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Learning A single neuron learns by adjusting the weights The process is known as the delta rule Weights are adjusted in order to minimise the error between the actual output of the neuron and the desired output Training is supervised, which means that the desired output is known

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Delta rule The equation for the delta rule is: ΔWi = ηXiδ = ηXi(d-y) where d is the desired output and y is the actual output. The Greek “eta”, η, is a constant called the learning coefficient and is usually less than 1. ΔWi means the change to the weight, Wi.

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Delta rule The change to a weight is proportional to Xi and to d-y. If the desired output is bigger than the actual output then d - y is positive If the desired output is smaller than the actual output then d - y is negative If the actual output equals the desired output the change is zero

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Changes to the weight

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Example Assume that the weights are initially random The desired function is the AND function The inputs are shown one pattern at a time and the weights adjusted

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The AND function

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Example Start with random weights of 0.5, -1, 1.5 When shown the input pattern 1 0 0 the weighted sum is: net = 0.5 x 1 + (-1) x 0 + 1.5 x 0 = 0.5 This goes through the hard-limiter to give an output of 1. The desired output is 0. So the changes to the weights are: W0negative W1zero W2zero

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Example New value of weights (with η equal to 0.1) of 0.4, -1, 1.5 When shown the input pattern 1 0 1 the weighted sum is: net = 1 x 0.4 + (-1) x 0 + 1.5 x 1 = 1.9 This goes through the hard-limiter to give an output of 1. The desired output is 0. So the changes to the weights are: W0negative W1zero W2negative

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Example New value of weights of 0.3, -1, 1.4 When shown the input pattern 1 1 0 the weighted sum is: net = 1 x 0.3 + (-1) x 1 + 1.4 x 0 = -0.7 This goes through the hard-limiter to give an output of 0. The desired output is 0. So the changes to the weights are: W0zero W1zero W2zero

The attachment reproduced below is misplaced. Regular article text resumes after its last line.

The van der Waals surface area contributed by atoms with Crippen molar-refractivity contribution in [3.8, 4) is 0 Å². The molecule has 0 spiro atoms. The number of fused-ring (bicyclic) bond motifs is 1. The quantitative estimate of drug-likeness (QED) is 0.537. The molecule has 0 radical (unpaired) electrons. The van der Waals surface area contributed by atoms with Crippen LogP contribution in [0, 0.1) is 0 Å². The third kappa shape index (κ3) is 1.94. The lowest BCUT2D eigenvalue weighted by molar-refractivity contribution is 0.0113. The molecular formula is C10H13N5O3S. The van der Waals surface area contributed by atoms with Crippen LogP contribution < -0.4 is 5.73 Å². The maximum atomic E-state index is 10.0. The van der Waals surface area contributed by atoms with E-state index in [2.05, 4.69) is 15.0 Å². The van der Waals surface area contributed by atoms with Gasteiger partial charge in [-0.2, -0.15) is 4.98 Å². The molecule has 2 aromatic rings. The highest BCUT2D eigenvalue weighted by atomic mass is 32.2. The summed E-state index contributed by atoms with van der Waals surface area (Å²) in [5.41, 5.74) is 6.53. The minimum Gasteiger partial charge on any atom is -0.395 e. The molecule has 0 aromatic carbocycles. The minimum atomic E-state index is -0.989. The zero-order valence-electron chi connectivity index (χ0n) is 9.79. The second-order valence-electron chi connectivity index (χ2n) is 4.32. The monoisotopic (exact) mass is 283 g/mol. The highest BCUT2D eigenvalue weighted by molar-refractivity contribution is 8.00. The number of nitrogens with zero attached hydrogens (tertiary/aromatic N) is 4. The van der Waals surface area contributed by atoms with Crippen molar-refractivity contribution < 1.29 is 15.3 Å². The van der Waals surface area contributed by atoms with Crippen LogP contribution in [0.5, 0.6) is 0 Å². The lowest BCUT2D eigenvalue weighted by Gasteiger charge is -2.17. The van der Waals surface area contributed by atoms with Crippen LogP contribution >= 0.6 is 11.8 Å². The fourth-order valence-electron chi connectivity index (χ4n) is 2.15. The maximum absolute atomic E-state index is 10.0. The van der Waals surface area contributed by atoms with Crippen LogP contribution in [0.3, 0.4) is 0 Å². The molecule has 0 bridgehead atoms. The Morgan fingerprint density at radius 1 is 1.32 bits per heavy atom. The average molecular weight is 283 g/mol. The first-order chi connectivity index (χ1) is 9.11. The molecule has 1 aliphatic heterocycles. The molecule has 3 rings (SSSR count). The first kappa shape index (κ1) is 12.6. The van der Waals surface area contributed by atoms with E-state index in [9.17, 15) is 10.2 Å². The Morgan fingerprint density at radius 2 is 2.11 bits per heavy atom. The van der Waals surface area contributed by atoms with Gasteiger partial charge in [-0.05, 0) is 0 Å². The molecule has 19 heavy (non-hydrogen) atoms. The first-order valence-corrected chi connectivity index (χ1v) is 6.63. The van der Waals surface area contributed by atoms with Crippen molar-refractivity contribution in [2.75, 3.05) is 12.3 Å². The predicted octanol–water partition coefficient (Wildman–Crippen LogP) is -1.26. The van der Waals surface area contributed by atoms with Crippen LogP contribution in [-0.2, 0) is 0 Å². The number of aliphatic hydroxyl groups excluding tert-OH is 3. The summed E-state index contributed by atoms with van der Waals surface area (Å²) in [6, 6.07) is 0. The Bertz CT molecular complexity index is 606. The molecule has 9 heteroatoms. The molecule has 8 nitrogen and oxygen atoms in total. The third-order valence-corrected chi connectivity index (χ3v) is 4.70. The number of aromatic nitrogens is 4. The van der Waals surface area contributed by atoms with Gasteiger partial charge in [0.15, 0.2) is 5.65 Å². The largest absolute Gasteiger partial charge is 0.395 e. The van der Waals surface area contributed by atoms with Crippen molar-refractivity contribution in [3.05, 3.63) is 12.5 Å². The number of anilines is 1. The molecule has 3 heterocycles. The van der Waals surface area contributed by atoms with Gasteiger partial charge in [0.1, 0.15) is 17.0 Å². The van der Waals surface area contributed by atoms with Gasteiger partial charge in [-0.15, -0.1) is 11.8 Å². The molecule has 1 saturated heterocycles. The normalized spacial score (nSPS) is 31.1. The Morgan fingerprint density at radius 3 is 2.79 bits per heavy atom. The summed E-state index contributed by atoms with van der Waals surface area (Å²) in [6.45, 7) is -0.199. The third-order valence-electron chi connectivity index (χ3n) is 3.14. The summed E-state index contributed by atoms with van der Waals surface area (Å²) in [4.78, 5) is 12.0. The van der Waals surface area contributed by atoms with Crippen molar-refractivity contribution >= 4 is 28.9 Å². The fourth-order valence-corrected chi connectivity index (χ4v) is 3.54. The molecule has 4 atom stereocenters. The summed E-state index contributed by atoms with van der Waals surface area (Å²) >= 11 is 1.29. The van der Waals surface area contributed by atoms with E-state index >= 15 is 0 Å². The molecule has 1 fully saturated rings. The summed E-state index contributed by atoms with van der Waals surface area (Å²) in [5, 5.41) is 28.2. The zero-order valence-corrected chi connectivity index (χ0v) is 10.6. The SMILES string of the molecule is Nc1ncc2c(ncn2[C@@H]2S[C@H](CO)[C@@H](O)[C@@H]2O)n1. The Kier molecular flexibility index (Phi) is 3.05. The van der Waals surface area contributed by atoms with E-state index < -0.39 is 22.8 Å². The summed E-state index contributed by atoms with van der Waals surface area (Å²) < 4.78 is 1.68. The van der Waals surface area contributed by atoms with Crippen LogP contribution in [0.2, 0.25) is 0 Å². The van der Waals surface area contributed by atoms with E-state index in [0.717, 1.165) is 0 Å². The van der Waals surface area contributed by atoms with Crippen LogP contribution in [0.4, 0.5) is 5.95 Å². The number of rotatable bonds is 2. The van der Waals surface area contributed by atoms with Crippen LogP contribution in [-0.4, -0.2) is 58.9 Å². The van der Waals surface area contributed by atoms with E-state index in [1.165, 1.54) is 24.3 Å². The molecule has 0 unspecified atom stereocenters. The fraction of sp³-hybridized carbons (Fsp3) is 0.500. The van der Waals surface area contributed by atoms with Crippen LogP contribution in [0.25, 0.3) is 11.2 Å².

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Example New value of weights of 0.3, -1, 1.4 When shown the input pattern 1 1 1 the weighted sum is: net = 1 x 0.3 + (-1) x 1 + 1.4 x 1 = 0.7 This goes through the hard-limiter to give an output of 1. The desired output is 1. So the changes to the weights are: W0zero W1zero W2zero

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Example - with η = 0.5

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Example

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What happened in pattern space X2 X1 123 1 2

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What happened in pattern space X2 X1 123 1 2

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What happened in pattern space X2 X1 123 1 2

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What happened in pattern space X2 X1 123 1 2

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What happened in pattern space X2 X1 123 1 2

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What happened in pattern space X2 X1 123 1 2

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What happened in pattern space X2 X1 123 1 2

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Conclusions A single neuron can be trained to implement any linearly separable function Training is achieved using the delta rule which adjusts the weights to reduce the error Training stops when there is no error Training is supervised

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Conclusions To understand what a neuron is doing, it help to picture what’s going on in pattern space A linearly separable function can divide the pattern space into two areas using a hyperplane If a function is not linearly separable, networks of neurons are needed